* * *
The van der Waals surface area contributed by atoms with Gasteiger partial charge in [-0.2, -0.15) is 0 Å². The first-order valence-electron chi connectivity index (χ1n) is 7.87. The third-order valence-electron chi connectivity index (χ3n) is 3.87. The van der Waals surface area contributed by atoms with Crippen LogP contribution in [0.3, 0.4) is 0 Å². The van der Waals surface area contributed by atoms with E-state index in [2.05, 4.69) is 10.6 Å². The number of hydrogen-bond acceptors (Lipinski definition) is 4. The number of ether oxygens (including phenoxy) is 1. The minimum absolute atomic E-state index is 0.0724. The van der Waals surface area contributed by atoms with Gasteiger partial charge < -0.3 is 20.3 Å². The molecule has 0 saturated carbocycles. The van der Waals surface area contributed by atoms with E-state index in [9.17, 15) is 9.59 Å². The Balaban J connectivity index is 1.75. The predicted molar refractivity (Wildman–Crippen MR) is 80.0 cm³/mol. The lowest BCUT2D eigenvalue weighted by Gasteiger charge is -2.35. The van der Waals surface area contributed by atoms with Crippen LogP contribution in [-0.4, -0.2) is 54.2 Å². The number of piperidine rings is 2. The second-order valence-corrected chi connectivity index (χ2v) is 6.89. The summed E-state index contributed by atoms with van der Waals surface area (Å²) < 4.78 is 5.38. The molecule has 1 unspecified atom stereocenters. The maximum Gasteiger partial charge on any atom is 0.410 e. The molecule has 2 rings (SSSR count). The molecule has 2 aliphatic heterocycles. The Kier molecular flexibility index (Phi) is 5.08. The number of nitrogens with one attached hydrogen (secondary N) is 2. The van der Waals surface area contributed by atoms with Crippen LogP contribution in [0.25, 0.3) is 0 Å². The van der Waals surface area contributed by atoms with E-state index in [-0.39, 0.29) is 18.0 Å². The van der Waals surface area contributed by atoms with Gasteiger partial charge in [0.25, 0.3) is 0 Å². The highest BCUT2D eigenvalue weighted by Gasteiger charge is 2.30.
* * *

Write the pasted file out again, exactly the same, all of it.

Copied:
The van der Waals surface area contributed by atoms with Gasteiger partial charge in [-0.2, -0.15) is 0 Å². The first-order valence-electron chi connectivity index (χ1n) is 7.87. The third-order valence-electron chi connectivity index (χ3n) is 3.87. The van der Waals surface area contributed by atoms with Crippen LogP contribution in [0.3, 0.4) is 0 Å². The van der Waals surface area contributed by atoms with E-state index in [2.05, 4.69) is 10.6 Å². The number of hydrogen-bond acceptors (Lipinski definition) is 4. The number of ether oxygens (including phenoxy) is 1. The minimum absolute atomic E-state index is 0.0724. The van der Waals surface area contributed by atoms with Gasteiger partial charge < -0.3 is 20.3 Å². The molecule has 0 saturated carbocycles. The van der Waals surface area contributed by atoms with E-state index in [9.17, 15) is 9.59 Å². The Balaban J connectivity index is 1.75. The predicted molar refractivity (Wildman–Crippen MR) is 80.0 cm³/mol. The lowest BCUT2D eigenvalue weighted by Gasteiger charge is -2.35. The van der Waals surface area contributed by atoms with Crippen LogP contribution in [-0.4, -0.2) is 54.2 Å². The number of piperidine rings is 2. The second-order valence-corrected chi connectivity index (χ2v) is 6.89. The summed E-state index contributed by atoms with van der Waals surface area (Å²) < 4.78 is 5.38. The molecule has 1 unspecified atom stereocenters. The maximum Gasteiger partial charge on any atom is 0.410 e. The molecule has 2 rings (SSSR count). The molecule has 2 aliphatic heterocycles. The Kier molecular flexibility index (Phi) is 5.08. The number of nitrogens with one attached hydrogen (secondary N) is 2. The van der Waals surface area contributed by atoms with Crippen LogP contribution in [0.25, 0.3) is 0 Å². The van der Waals surface area contributed by atoms with E-state index in [-0.39, 0.29) is 18.0 Å². The van der Waals surface area contributed by atoms with Gasteiger partial charge in [0.25, 0.3) is 0 Å². The highest BCUT2D eigenvalue weighted by Gasteiger charge is 2.30.